UW Health Sports Medicine 

Tegenkamp thrills with record run in 1,500



On a night when millions tuned in to watch Major League Baseballs All-Star Game, four stars of the track and field world staged a midsummer classic of their own in Madison.

Olympian and former University of Wisconsin All-American Matt Tegenkamp gave the large crowd that gathered at the McClimon Memorial Track Complex an excellent show, shattering the previous track and state of Wisconsin records in a world-class 1,500-meter time trial.

Tegenkamp, just two weeks removed from earning a spot on the U.S. Olympic team in the 5,000 meters, clocked his metric mile in 3:37.94 to hold off training partners and fellow Olympic Trials qualifiers Jonathon Riley and Chris Solinsky for the win.

The time cut more than two seconds off the old McClimon track and Wisconsin state standard of 3:40.13, which Tegenkamp set on May 5, 2007.

Riley made a move for the lead midway down the backstretch of the races final lap, but Tegenkamp charged back to the front and led the pack down the homestretch, which was lined on both sides by an enthusiastic crowd estimated at least 1,000.

Once you get to about 200 to go you play it a little more tactical and you kind of want guys to come up on your shoulder and give you a boost, Tegenkamp said. We all train together every day and were all at the same level of fitness, so we kind of knew we would all be right there.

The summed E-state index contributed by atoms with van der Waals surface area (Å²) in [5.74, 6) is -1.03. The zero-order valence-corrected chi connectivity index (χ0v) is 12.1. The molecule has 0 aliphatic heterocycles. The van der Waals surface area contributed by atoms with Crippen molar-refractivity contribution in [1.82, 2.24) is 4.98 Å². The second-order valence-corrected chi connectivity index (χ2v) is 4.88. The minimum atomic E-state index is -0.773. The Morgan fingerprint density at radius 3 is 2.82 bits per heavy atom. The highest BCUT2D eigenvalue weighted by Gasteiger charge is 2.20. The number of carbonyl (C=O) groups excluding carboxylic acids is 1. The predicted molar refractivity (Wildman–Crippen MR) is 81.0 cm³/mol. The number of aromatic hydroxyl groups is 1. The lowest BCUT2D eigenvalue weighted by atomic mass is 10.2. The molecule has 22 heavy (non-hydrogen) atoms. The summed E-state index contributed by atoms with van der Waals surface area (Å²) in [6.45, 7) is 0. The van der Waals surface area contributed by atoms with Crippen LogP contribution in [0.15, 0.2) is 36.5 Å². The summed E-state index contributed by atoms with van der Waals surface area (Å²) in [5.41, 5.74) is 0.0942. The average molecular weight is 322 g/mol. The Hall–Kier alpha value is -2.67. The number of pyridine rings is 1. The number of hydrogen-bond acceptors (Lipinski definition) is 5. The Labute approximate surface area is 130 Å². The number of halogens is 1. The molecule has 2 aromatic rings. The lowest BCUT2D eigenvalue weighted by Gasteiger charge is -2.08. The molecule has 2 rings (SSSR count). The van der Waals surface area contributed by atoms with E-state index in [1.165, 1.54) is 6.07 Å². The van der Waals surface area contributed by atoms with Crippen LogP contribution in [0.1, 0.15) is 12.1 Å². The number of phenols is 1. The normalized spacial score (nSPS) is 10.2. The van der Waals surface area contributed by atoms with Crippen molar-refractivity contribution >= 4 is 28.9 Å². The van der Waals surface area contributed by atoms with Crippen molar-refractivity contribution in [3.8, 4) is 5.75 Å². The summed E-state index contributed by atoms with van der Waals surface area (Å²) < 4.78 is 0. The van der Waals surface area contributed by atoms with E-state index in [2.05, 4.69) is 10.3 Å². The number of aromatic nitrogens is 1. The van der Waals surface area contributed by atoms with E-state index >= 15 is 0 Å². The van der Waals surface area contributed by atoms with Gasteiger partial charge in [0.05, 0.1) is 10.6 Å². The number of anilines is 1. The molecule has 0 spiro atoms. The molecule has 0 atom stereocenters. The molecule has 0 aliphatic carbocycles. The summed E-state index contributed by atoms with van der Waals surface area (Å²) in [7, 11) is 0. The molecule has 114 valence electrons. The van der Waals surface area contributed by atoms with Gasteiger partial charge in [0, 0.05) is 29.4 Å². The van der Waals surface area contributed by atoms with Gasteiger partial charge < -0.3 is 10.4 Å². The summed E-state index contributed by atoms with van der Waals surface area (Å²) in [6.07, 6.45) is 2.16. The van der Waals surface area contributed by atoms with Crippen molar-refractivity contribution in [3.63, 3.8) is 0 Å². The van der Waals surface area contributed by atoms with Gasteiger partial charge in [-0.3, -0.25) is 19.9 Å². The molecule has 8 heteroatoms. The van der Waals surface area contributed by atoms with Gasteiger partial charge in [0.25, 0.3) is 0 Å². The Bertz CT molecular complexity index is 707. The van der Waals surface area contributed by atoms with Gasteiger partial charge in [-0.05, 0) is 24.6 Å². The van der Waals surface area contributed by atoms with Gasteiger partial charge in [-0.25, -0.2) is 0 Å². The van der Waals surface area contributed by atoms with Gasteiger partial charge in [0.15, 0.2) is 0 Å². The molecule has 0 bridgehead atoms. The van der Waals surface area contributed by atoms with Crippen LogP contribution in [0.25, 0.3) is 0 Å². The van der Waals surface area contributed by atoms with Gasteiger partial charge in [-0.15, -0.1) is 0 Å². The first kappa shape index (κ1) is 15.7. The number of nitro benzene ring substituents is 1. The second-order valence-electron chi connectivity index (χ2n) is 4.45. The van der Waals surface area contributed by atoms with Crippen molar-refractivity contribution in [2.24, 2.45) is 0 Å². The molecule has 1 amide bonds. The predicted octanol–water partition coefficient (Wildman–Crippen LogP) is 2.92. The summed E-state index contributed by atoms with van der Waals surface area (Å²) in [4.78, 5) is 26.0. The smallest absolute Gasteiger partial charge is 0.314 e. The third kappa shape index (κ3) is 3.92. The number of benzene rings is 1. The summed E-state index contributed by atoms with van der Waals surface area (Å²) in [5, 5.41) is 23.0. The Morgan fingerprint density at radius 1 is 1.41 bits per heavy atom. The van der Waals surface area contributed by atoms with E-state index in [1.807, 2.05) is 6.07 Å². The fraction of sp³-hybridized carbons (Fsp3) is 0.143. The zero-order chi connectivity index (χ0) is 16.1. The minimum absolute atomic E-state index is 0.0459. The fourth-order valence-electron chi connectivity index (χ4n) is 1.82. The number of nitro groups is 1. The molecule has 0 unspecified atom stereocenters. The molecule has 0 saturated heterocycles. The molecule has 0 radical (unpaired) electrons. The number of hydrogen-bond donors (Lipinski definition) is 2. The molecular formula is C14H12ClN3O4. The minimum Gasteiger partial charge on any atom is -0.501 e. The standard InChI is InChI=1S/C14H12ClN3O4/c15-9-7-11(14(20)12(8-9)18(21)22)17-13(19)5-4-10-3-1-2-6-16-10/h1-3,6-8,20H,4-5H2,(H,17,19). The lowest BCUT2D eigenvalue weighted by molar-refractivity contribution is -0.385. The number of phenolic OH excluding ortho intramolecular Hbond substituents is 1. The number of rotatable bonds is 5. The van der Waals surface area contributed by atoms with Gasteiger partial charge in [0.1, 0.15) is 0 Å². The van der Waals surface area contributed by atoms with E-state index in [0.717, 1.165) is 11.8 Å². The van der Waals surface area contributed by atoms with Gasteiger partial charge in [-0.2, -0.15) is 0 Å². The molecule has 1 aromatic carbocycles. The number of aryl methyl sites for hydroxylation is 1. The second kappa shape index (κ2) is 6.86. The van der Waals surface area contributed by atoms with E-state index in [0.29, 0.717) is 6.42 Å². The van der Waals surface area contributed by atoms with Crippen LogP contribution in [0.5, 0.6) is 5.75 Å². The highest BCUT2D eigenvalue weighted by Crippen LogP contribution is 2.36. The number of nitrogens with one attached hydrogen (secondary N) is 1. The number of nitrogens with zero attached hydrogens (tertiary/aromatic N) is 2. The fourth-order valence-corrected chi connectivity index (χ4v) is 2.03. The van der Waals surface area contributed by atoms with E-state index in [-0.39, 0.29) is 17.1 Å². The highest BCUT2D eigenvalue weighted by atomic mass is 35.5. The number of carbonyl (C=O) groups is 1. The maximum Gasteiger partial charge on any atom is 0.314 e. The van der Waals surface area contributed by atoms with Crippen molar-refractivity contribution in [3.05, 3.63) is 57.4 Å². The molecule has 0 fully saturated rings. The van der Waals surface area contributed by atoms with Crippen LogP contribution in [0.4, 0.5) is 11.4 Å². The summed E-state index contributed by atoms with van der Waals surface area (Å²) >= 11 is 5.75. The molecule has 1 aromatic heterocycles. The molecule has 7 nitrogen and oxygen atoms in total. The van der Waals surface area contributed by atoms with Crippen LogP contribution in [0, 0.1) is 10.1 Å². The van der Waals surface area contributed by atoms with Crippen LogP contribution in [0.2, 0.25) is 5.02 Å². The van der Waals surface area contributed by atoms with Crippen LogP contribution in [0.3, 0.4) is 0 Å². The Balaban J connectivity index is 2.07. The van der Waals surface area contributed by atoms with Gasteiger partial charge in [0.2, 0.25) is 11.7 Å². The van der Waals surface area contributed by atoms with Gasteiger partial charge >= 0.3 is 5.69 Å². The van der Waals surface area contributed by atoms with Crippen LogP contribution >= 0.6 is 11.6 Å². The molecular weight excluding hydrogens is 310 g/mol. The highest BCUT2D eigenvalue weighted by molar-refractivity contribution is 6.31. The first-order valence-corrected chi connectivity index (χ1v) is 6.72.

We were right on pace the whole way.

Tegenkamps time of 3:37.94, which equates to a mile pace of 3:54, was followed by Rileys 3:39.02 and the 3:40.67 turned in by Solinsky, another former Badger who was fifth in the 5,000 at the U.S. Olympic Trials. All three recorded times that convert to below four-minute mile pace, while Sean Quigley clocked in at 3:43.36 to finish fourth.

Between the crowd support and nearly perfect weather humid yet mild with no wind the special event provided an optimal environment for a record run.

We need to be racing now, so we need that atmosphere to kind of gear up for our races the rest of the summer, said Tegenkamp, who also owns the two-mile American record. Im glad we put on a good show and did what we were supposed to do.

The event also offered a rare opportunity for an Olympic athlete to take part in a competitive race close to home as he continues to train for the Summer Games.

We have a good training group here and we knew we could get a good crowd and a lot of support here in Madison, so we threw the idea out there and just ran with it, Tegenkamp said. Ive been at home all day, and its weird to be at home gearing up for an actual meet.

As far as his training, Tegenkamp said the hometown race provided every indication that he will be ready for the world stage when the Olympics get underway on Aug. 8.

I think it was great coming out here and getting a real solid race in, he said. It was good that everything kind of went to plan. Everyone ran fast and the crowd was great.

I think if I was in a real, high-pressure situation, I could run really fast.

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